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|Sujet: [Information] Conflits à la Frontière Sino-Indienne Mar 19 Aoû 2014, 22:57|| |
Chinese troops enter 25 km deep into Indian territory: Sources
- Citation :
- Press Trust of India | Leh/New Delhi August 18, 2014 Last Updated at 19:10 IST
Chinese troops are reported to have entered 25 to 30 km deep into Indian territory in Burtse area in Ladakh where they had pitched their tents last year that had led to a tense three-week standoff.
Official sources said today a patrol of Indian troops noticed the People's Liberation Army (PLA) personnel yesterday while moving from their base towards the higher 'New Patrol base' post in Burtse area of North Ladakh in Jammu and Kashmir. The area is at an altitude of 17,000 feet.
The sources said the troops after walking barely 1.5 km from their base spotted the Chinese personnel in Indian territory 25 to 30 km from the perceived Line of Actual Control (LAC).
Adhering to newly drafted Standard Operating Procedures, the Indian troops returned back to their base.
The troops went on a patrol again to the 'New Patrol base' post in the wee hours of today.
However, the team found no change in the situation as it noticed the PLA personnel still sitting on the ground with flags reading "this is Chinese territory, go back" in their hands.
A Quick Reaction Team had also accompanied the Indian patrol but nothing could be achieved as Chinese refused to budge from their position, the sources said, adding finally Indian troops returned to their base and informed their higher ups.
Udhampur-based Army Spokesperson Col S D Goswami denied that any such incident had taken place but said there was no commonly delineated LAC between India and China which led to transgressions.
India ramps up defence along China border
- Citation :
- Leh, August 17
India has started ramping up military defences in the Ladakh sector of Jammu and Kashmir that faces China, especially after Beijing has ringed the area with at least six airfields, fighter aircraft, all terrain vehicles and special forces that are backed by top-class metalled roads right up to the Line of Actual Control (LAC).
New Delhi will be moving an armoured brigade — some 150 T-72 tanks — to Ladakh and also have Smerch multi-barrel rocket launch units placed at key locations. These are capable of hitting targets 70-80 kms away.
An armoured regiment — 46 tanks — had moved in last year to join the Kiari-based 70 Brigade and is now located at a forward sector, 20 km inside the LAC, where India suffered a setback in the 1962 conflict with China. This is separate from the upcoming Armoured Brigade that will be directly controlled by the Leh-based 14 Corps. Its three Regiments, comprising 46 tanks each, will be co-located with existing infantry and artillery regiments of the Indian Army. Meaning an armoured component will be available from the northern most tip, that is the base of the Karokaram pass at Daulat Baig Oldie, to the south eastern extreme of Demchok and Chumar, sources said. Adding up the numbers would mean that over the next 18 months India would have stationed 200 of the T-72 tanks in Ladakh and all night-sight equipped.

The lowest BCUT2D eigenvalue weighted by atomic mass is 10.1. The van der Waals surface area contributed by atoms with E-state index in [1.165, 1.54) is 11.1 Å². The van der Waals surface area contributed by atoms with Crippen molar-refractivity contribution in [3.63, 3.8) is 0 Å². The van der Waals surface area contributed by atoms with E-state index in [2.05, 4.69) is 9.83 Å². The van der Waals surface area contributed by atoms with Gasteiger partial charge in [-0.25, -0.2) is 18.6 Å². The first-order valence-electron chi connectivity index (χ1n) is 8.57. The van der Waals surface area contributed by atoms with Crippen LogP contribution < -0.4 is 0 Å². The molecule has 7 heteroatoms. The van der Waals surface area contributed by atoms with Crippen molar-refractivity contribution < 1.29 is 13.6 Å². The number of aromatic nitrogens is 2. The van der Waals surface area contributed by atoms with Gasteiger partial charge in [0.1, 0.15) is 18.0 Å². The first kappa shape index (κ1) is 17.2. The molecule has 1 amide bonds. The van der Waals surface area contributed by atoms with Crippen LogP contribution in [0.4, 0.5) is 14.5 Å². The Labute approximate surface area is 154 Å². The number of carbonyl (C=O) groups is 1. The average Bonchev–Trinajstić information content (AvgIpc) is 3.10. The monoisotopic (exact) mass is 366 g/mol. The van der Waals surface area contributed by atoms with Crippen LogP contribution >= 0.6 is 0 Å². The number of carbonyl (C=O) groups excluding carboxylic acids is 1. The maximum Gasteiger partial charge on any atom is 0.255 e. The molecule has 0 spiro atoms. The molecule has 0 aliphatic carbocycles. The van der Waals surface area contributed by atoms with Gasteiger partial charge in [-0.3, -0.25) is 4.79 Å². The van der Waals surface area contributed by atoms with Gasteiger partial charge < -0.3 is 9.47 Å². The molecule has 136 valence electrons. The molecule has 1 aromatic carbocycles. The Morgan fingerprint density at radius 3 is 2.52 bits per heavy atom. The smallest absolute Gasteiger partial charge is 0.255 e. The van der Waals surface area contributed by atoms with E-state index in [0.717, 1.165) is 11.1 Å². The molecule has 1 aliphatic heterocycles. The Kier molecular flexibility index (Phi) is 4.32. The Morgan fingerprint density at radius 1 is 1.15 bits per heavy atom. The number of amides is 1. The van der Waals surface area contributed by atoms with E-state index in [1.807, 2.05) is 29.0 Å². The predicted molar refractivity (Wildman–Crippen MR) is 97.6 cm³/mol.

Ladakh being a plateau is ideal tank country. The only effort is in bringing the tanks through the narrow and high Himlayan passes on the Srinagar-Leh route or the Manali-Leh route.
The existing numbers of tanks are just not enough in case of an attack, especially after the Indian side was alerted of threat by way of a specialised exercise by the Chinese to have rapid movement across Tibet and Xinjiang, both abutting Ladakh. The Lanzhou Military Area Command of the People’s Liberation Army (PLA) of China carried out rapid movement exercises in 2012. The first tank regiment moved to Ladakh in 2013.
New Delhi’s fears got an official stamp in March 2013 when the State Council of China published a white paper titled “The Diversified Employment of China’s Armed Forces” that talked about these rapid movements. It claimed the PLA extensively practised the move to concentrate troops. “Trans-military area command movements have been carried out. In 2012, the Chengdu MAC and Lanzhou MAC carried out the exercise.” Lanzhou and Chengdu — are dedicated to India. The Lanzhou MAC is tasked for J&K, Himachal Pradesh and Uttarakhand, while the Chengdu MAC is for Chinese frontiers facing Nepal, Sikkim and Arunachal Pradesh. China in total has seven MACs.
China has ringed J&K with new airfields. The Ngari Gunsa airbase in Tibet has come up just 200 km east of Demchok in India. North of J&K, airbases at Kashgar, Yarkand, Hotan and Qeimo (Cherchen) in Xinjiang can be used to launch an attack.
More tanks and artillery
* New Delhi will be moving an armoured brigade, nearly 150 T-72 tanks, to Ladakh and also have Smerch multi-barrel rocket launch units placed at key locations
* An armoured regiment, 46 tanks, had moved in last year to join the Kiari-based 70 Brigade and is now located at a forward sector, 20 km inside the Line of Actual Control
* Three Regiments, comprising 46 tanks each, of Armoured Brigade will be co-located with existing infantry and artillery regiments of the Indian Army